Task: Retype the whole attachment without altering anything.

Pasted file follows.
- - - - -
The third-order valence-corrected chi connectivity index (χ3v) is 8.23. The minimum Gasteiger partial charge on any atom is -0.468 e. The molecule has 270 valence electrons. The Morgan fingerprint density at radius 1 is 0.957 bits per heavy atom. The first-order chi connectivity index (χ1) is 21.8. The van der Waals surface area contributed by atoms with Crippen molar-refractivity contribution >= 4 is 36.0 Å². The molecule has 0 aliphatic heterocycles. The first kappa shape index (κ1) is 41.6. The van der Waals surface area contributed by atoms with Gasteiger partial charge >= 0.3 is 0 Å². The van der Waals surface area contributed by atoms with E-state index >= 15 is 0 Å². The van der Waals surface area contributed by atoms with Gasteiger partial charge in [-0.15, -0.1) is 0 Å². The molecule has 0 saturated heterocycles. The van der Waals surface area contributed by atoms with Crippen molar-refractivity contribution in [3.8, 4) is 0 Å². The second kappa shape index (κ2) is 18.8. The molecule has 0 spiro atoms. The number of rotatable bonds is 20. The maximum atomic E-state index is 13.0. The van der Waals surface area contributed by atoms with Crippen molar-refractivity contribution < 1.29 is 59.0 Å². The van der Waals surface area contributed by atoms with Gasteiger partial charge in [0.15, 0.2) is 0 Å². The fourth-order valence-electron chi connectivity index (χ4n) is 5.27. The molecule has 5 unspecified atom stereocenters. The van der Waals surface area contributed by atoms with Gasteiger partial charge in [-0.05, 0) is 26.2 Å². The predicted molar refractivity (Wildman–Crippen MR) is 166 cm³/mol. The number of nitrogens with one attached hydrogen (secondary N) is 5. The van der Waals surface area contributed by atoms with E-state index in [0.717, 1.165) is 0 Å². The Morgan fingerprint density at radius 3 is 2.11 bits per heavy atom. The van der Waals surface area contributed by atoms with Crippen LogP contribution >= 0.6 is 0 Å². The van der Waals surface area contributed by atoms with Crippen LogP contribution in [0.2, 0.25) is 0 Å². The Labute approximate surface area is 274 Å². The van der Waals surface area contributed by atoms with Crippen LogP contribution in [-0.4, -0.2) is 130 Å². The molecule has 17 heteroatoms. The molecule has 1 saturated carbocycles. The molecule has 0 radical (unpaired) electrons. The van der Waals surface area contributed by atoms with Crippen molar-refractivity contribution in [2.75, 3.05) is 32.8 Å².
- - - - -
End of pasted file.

The third-order valence-corrected chi connectivity index (χ3v) is 8.23. The minimum Gasteiger partial charge on any atom is -0.468 e. The molecule has 270 valence electrons. The Morgan fingerprint density at radius 1 is 0.957 bits per heavy atom. The first-order chi connectivity index (χ1) is 21.8. The van der Waals surface area contributed by atoms with Crippen molar-refractivity contribution >= 4 is 36.0 Å². The molecule has 0 aliphatic heterocycles. The first kappa shape index (κ1) is 41.6. The van der Waals surface area contributed by atoms with Gasteiger partial charge >= 0.3 is 0 Å². The van der Waals surface area contributed by atoms with E-state index >= 15 is 0 Å². The van der Waals surface area contributed by atoms with Gasteiger partial charge in [-0.15, -0.1) is 0 Å². The molecule has 0 saturated heterocycles. The van der Waals surface area contributed by atoms with Crippen molar-refractivity contribution in [3.8, 4) is 0 Å². The second kappa shape index (κ2) is 18.8. The molecule has 0 spiro atoms. The number of rotatable bonds is 20. The maximum atomic E-state index is 13.0. The van der Waals surface area contributed by atoms with Crippen molar-refractivity contribution < 1.29 is 59.0 Å². The van der Waals surface area contributed by atoms with Gasteiger partial charge in [0.15, 0.2) is 0 Å². The fourth-order valence-electron chi connectivity index (χ4n) is 5.27. The molecule has 5 unspecified atom stereocenters. The van der Waals surface area contributed by atoms with Gasteiger partial charge in [-0.05, 0) is 26.2 Å². The predicted molar refractivity (Wildman–Crippen MR) is 166 cm³/mol. The number of nitrogens with one attached hydrogen (secondary N) is 5. The van der Waals surface area contributed by atoms with E-state index in [0.717, 1.165) is 0 Å². The Morgan fingerprint density at radius 3 is 2.11 bits per heavy atom. The van der Waals surface area contributed by atoms with Crippen LogP contribution >= 0.6 is 0 Å². The van der Waals surface area contributed by atoms with Crippen LogP contribution in [0.2, 0.25) is 0 Å². The Labute approximate surface area is 274 Å². The van der Waals surface area contributed by atoms with Crippen LogP contribution in [-0.4, -0.2) is 130 Å². The molecule has 17 heteroatoms. The molecule has 1 saturated carbocycles. The molecule has 0 radical (unpaired) electrons. The van der Waals surface area contributed by atoms with Crippen molar-refractivity contribution in [2.75, 3.05) is 32.8 Å².